Art appreciation

Sanford Biggers Gives New Meaning to Antique Quilts in His ‘Codeswitch’ Fast Art Museum Exhibit

This week the Speed ​​Art Museum opens hisSanford Biggers: Code Switchexhibition. The exhibition is a survey of the quilting works of the New York artist. The exhibition will feature over 30 of his quilt-based works. The show will run from March 18 to June 26.

Sanford’s Greatest is an artist who has built his portfolio around African-American history and traditions. Biggers maintains a link with the major issues of contemporary art that exist nationally and internationally. Her work references urban culture, the body, sacred geometry and American symbolism.

Upon exit:

“The title of the exhibition, code switch, refers both to the series of quilts by the artist known as the Codex series and to the very idea of ​​code-switching, that is, the passage from one linguistic code to another depending on the social context. The Codex series includes mixed media paintings and sculptures made directly on or from antique quilts. This process, like linguistic code-switching, acknowledges linguistic plurality, as the quilts signal the intent of their original creator as well as the new layers of meaning given to them by Biggers’ artistic intervention.

“Sanford Biggers’ quilt-based work is deeply influenced by his appreciation of quilts and their original makers, acknowledging the multi-layered stories they have taken on over the decades,” said Scott Erbes, Curator of Decorative Arts and of Speed’s design. “His masterful interventions add new meanings and generate new dialogues with this iconic American art form.”

LEO managed to grab a few words from Speed’s Curator of Decorative Arts and Design, Scott Erbes, via email.

He spoke to us about the continued relationship between Speed ​​and Biggers and how local audiences will find a connection to Biggers’ work.

LEO: Sanford Biggers is one of the most important contemporary artists working today. Tell me about how important it is for The Speed ​​Museum to have its work.

Scott Erbes: We are delighted to be able to share Sanford Biggers: Code Switch with our visitors. The artist’s quilt-based works that make up the exhibition exemplify her insightful and expansive engagement with, among other subjects, African-American history and culture, Buddhism, African ritual sculptures, and the contributions of quilt makers. American quilts to the country’s visual culture.

code switch continues the museum’s relationship with Biggers and his practice, building on the work featured in our 2017 exhibition, Southern Accent: Searching for the American South in Contemporary Artthe acquisition in 2020 of his video installation,Infinite Tabernacle (Triad). Infinite Tabernacle (Triad) will have its public premiere in our galleries parallel to the code switchexposure.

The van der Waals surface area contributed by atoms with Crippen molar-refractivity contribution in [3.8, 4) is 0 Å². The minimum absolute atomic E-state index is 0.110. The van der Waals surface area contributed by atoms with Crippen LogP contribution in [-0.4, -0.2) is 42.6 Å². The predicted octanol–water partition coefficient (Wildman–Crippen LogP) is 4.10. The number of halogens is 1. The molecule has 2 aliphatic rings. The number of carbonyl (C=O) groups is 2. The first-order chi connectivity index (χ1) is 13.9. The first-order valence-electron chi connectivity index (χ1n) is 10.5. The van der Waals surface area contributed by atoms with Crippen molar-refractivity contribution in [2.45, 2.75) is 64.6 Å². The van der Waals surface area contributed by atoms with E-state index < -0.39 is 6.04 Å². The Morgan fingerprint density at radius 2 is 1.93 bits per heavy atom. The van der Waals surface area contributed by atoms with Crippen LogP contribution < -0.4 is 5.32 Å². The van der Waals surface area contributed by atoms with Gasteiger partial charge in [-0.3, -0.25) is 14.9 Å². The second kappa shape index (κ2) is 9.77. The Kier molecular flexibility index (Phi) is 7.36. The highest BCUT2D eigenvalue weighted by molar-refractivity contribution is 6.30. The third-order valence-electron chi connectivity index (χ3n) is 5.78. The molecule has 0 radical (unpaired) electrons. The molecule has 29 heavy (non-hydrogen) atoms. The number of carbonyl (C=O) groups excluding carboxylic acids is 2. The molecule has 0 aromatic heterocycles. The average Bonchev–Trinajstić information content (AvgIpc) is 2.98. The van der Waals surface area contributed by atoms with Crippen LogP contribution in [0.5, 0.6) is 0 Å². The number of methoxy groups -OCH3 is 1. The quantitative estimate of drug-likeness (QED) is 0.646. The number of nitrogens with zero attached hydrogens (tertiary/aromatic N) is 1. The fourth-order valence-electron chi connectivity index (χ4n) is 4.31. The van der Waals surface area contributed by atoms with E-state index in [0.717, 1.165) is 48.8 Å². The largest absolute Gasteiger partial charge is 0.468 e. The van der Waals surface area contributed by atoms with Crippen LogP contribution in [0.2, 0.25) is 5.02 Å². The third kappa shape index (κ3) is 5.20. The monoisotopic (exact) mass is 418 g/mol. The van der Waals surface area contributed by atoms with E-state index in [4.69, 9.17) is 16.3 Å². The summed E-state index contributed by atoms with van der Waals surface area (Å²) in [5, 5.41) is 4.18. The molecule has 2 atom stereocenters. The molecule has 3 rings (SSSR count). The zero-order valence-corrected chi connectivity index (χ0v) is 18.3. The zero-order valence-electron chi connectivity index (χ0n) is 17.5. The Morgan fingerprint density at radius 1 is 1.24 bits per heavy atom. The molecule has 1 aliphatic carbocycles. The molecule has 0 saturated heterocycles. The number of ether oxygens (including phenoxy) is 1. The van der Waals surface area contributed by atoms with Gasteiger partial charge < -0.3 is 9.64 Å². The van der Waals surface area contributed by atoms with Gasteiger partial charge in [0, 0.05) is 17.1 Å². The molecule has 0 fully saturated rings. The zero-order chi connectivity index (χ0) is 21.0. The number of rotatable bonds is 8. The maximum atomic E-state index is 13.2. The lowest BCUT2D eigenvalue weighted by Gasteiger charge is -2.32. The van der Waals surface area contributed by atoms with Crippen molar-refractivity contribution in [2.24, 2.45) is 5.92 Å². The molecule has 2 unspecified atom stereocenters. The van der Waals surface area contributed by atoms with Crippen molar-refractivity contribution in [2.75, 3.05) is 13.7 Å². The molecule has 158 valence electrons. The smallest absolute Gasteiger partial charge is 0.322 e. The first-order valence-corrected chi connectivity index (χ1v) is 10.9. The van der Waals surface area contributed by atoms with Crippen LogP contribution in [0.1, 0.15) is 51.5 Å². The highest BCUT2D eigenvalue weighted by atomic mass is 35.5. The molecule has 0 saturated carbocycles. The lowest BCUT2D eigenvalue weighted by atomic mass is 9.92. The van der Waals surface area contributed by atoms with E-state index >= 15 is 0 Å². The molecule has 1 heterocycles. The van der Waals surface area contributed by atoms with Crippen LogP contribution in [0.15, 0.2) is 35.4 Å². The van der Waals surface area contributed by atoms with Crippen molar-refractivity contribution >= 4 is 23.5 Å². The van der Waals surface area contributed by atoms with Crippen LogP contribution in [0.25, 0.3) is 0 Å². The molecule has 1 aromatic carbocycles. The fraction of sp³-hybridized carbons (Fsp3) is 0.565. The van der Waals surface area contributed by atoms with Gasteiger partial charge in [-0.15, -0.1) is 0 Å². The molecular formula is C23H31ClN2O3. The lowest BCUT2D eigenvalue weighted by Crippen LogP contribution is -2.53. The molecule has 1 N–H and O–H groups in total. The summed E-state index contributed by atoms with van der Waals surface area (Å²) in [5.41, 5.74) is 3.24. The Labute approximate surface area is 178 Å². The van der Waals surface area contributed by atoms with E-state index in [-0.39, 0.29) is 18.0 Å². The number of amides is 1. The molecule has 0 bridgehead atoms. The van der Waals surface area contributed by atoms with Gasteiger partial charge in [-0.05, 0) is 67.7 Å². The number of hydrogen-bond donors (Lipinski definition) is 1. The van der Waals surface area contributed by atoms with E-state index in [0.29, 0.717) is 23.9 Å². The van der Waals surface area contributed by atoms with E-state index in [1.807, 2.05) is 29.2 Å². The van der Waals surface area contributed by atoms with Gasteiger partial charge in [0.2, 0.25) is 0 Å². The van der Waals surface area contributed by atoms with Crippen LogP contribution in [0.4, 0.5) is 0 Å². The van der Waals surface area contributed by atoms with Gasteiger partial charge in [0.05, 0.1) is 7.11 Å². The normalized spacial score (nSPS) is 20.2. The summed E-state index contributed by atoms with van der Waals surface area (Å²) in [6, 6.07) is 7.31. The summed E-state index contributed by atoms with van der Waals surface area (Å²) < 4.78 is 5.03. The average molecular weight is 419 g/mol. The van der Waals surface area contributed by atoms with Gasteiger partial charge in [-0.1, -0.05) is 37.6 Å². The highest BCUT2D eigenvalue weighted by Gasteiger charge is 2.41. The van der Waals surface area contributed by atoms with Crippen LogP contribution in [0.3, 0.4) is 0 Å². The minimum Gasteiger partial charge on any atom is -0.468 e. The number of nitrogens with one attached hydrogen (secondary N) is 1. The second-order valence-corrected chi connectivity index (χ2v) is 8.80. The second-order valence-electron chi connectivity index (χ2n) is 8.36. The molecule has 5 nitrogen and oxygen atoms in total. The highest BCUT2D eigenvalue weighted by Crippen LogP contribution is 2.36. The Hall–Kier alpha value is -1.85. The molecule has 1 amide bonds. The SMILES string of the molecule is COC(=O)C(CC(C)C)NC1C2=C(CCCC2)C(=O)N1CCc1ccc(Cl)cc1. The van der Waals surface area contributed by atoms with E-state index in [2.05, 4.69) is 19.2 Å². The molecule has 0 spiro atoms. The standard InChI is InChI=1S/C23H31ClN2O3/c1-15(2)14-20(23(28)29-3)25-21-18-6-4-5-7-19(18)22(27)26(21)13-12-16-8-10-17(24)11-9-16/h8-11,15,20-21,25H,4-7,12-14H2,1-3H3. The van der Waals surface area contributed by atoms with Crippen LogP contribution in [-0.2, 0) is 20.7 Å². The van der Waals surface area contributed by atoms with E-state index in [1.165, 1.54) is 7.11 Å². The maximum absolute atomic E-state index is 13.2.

“Chorus for Paul Mooney,” by Sanford Biggers, antique quilt, assorted textiles, acrylic and spray paint. | Photo provided

What issues does Biggers raise in his work that you think Speed ​​audiences will connect with?

I think so many people have experienced quilts and their evocative power – memories of family quiltmakers or quilts passed down from generation to generation – that Biggers quilt-based works, which begin with quilts old, have an immediate familiarity. Biggers both encourages and confuses this sense of familiarity through his masterful interventions. These take us to many places and emotional experiences: works that reference the horrors of racial injustice, works that happily embrace hip-hop culture, works that evoke the contemplative traditions of Buddhism, and more.

Talk about how a show like this puts speed in a position to host other shows of this level?

As an accredited art museum, the Speed ​​has built a strong national reputation for hosting major exhibitions such as Ebony G. Patterson…while the dew is still on the roses…, Andy Warhol: Revelation, Southern Accent: Searching for the American South in Contemporary Art, Women Artists in the Age of Impressionismand many more. Remembrance Witness Promise, the 2021 exhibit that highlighted the murder of Breonna Taylor and the subsequent movement for black lives in the community and globally featured local artists as well as recognized black artists and artists of color across the world. National level. This exhibition, along with the Museum’s long-standing commitment to community engagement and raising the voice of artists, opened the door to speed in representing other great living contemporary artists, such as Sanford Biggers.

Will the artist come? What other events are planned around his exhibition.

Yes! Sanford will give a public lecture at 7 p.m. during our monthly after hours Friday, March 18. For more details on this and other programming, please contact Tory Parker at [email protected].

Speed ​​After Hours takes place this Friday, March 18 with a keynote from Sanford Biggers at 7 p.m. The event will also feature cash bar and food from Wiltshire, a Lipstick Wars Poetry Slam, music from Kiana and the Sun Kings. Get tickets here.

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